For the bulk of every Rocky and Bullwinkle episode, moose and squirrel would engage in high concept escapades that satirized geopolitics, contemporary cinema, and the very fabrics of the human condition. With all of that to work with, there's no excuse for why the pair and their Soviet nemeses haven't gotten a decent movie adaptation. But the ingenious Mr. Peabody and his faithful boy Sherman are another story, intercut between Rocky and Bullwinkle segments to teach kids brief history lessons and toss in a nearly lethal dose of puns. Their stories and relationship were much simpler, which means that bringing their shtick to the big screen would entail a lot more invention — always risky when you're dealing with precious material.
For the most part, Mr. Peabody & Sherman handles the regeneration of its heroes aptly, allowing for emotionally substance in their unique father-son relationship and all the difficulties inherent therein. The story is no subtle metaphor for the difficulties surrounding gay adoption, with society decreeing that a dog, no matter how hyper-intelligent, cannot be a suitable father. The central plot has Peabody hosting a party for a disapproving child services agent and the parents of a young girl with whom 7-year-old Sherman had a schoolyard spat, all in order to prove himself a suitable dad. Of course, the WABAC comes into play when the tots take it for a spin, forcing Peabody to rush to their rescue.
Getting down to personals, we also see the left brain-heavy Peabody struggle with being father Sherman deserves. The bulk of the emotional marks are hit as we learn just how much Peabody cares for Sherman, and just how hard it has been to accept that his only family is growing up and changing.
But more successful than the new is the film's handling of the old — the material that Peabody and Sherman purists will adore. They travel back in time via the WABAC Machine to Ancient Egypt, the Renaissance, and the Trojan War, and 18th Century France, explaining the cultural backdrop and historical significance of the settings and characters they happen upon, all with that irreverent (but no longer racist) flare that the old cartoons enjoyed. And oh... the puns.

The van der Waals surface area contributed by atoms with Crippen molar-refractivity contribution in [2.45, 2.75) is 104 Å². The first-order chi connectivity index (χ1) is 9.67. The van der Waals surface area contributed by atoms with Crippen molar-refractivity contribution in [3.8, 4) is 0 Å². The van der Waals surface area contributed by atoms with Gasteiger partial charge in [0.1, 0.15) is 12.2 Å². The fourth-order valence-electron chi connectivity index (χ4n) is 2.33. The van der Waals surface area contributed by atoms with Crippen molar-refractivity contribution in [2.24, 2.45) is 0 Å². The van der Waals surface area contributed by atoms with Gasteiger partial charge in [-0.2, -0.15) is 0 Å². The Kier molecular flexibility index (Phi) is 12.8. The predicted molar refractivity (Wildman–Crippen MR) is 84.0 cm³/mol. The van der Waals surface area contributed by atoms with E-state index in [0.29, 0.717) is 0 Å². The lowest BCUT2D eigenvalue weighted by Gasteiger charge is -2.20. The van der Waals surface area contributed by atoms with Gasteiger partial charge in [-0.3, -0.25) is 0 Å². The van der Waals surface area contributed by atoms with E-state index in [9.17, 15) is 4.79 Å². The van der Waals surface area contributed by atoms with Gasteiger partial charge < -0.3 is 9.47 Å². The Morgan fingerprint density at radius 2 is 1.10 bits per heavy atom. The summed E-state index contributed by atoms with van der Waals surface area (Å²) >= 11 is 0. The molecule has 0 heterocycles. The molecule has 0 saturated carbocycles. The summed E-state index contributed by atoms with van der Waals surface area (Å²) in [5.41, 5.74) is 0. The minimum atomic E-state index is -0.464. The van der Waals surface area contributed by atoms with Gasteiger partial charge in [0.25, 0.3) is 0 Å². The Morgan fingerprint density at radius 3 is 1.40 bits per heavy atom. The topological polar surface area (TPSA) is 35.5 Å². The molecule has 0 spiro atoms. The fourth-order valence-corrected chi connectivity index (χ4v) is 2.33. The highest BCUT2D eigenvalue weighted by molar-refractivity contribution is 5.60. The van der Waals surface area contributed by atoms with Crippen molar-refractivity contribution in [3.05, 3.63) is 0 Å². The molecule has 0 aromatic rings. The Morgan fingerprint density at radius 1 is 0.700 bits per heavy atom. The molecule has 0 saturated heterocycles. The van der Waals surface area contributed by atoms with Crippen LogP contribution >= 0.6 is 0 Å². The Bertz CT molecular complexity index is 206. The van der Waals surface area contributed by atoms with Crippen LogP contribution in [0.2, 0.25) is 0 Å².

Mr. Peabody & Sherman is a f**king treasure trove of some of the most amazingly bad puns in recent cinema. This effort alone will leave you in awe.
The film does unravel in its final act, bringing the science-fiction of time travel a little too close to the forefront and dropping the ball on a good deal of its emotional groundwork. What seemed to be substantial building blocks do not pay off in the way we might, as scholars of animated family cinema, have anticipated, leaving the movie with an unfinished feeling.
But all in all, it's a bright, compassionate, reasonably educational, and occasionally funny if not altogether worthy tribute to an old favorite. And since we don't have our own WABAC machine to return to a time of regularly scheduled Peabody and Sherman cartoons, this will do okay for now.
If nothing else, it's worth your time for the puns.
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The Simpsons have Halloween, The Office claimed Christmas, and for ten wonderful seasons, Friends had the market cornered on classic Thanksgiving episodes. While the last Thanksgiving-themed episode of Friends aired exactly nine years ago, watching the reruns in syndication has become just as much a Turkey Day tradition as making the canned cranberry sauce jiggle and killing a perfect stranger for a Blu-ray player.